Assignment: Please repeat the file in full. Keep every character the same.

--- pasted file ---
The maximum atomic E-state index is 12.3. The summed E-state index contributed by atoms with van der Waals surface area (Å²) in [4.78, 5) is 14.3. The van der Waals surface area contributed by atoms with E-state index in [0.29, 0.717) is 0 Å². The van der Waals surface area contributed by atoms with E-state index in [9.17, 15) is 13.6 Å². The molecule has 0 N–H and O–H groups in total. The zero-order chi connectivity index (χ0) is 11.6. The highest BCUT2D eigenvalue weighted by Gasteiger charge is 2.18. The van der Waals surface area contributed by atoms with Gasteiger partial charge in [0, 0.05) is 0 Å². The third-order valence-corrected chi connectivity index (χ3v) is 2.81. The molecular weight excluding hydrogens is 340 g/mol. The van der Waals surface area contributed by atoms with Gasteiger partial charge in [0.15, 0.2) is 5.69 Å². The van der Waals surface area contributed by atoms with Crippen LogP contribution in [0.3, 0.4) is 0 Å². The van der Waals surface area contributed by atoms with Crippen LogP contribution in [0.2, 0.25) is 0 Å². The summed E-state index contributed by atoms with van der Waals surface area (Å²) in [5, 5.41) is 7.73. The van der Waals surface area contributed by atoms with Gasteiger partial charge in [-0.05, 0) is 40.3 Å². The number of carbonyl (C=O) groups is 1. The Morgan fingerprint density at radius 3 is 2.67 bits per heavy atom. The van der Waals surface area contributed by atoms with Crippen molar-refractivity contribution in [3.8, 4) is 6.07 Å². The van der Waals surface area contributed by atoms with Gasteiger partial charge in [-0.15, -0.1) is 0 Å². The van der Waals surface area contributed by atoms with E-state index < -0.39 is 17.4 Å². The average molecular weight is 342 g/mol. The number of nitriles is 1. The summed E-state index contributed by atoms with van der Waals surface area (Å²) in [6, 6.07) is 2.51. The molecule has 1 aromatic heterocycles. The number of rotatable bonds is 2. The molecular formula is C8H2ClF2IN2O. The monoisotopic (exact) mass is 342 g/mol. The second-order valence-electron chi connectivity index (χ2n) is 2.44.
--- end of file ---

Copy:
The maximum atomic E-state index is 12.3. The summed E-state index contributed by atoms with van der Waals surface area (Å²) in [4.78, 5) is 14.3. The van der Waals surface area contributed by atoms with E-state index in [0.29, 0.717) is 0 Å². The van der Waals surface area contributed by atoms with E-state index in [9.17, 15) is 13.6 Å². The molecule has 0 N–H and O–H groups in total. The zero-order chi connectivity index (χ0) is 11.6. The highest BCUT2D eigenvalue weighted by Gasteiger charge is 2.18. The van der Waals surface area contributed by atoms with Gasteiger partial charge in [0, 0.05) is 0 Å². The third-order valence-corrected chi connectivity index (χ3v) is 2.81. The molecular weight excluding hydrogens is 340 g/mol. The van der Waals surface area contributed by atoms with Gasteiger partial charge in [0.15, 0.2) is 5.69 Å². The van der Waals surface area contributed by atoms with Crippen LogP contribution in [0.3, 0.4) is 0 Å². The van der Waals surface area contributed by atoms with Crippen LogP contribution in [0.2, 0.25) is 0 Å². The summed E-state index contributed by atoms with van der Waals surface area (Å²) in [5, 5.41) is 7.73. The van der Waals surface area contributed by atoms with Gasteiger partial charge in [-0.05, 0) is 40.3 Å². The number of carbonyl (C=O) groups is 1. The Morgan fingerprint density at radius 3 is 2.67 bits per heavy atom. The van der Waals surface area contributed by atoms with Crippen molar-refractivity contribution in [3.8, 4) is 6.07 Å². The van der Waals surface area contributed by atoms with Gasteiger partial charge in [-0.15, -0.1) is 0 Å². The van der Waals surface area contributed by atoms with E-state index < -0.39 is 17.4 Å². The average molecular weight is 342 g/mol. The number of nitriles is 1. The summed E-state index contributed by atoms with van der Waals surface area (Å²) in [6, 6.07) is 2.51. The molecule has 1 aromatic heterocycles. The number of rotatable bonds is 2. The molecular formula is C8H2ClF2IN2O. The monoisotopic (exact) mass is 342 g/mol. The second-order valence-electron chi connectivity index (χ2n) is 2.44.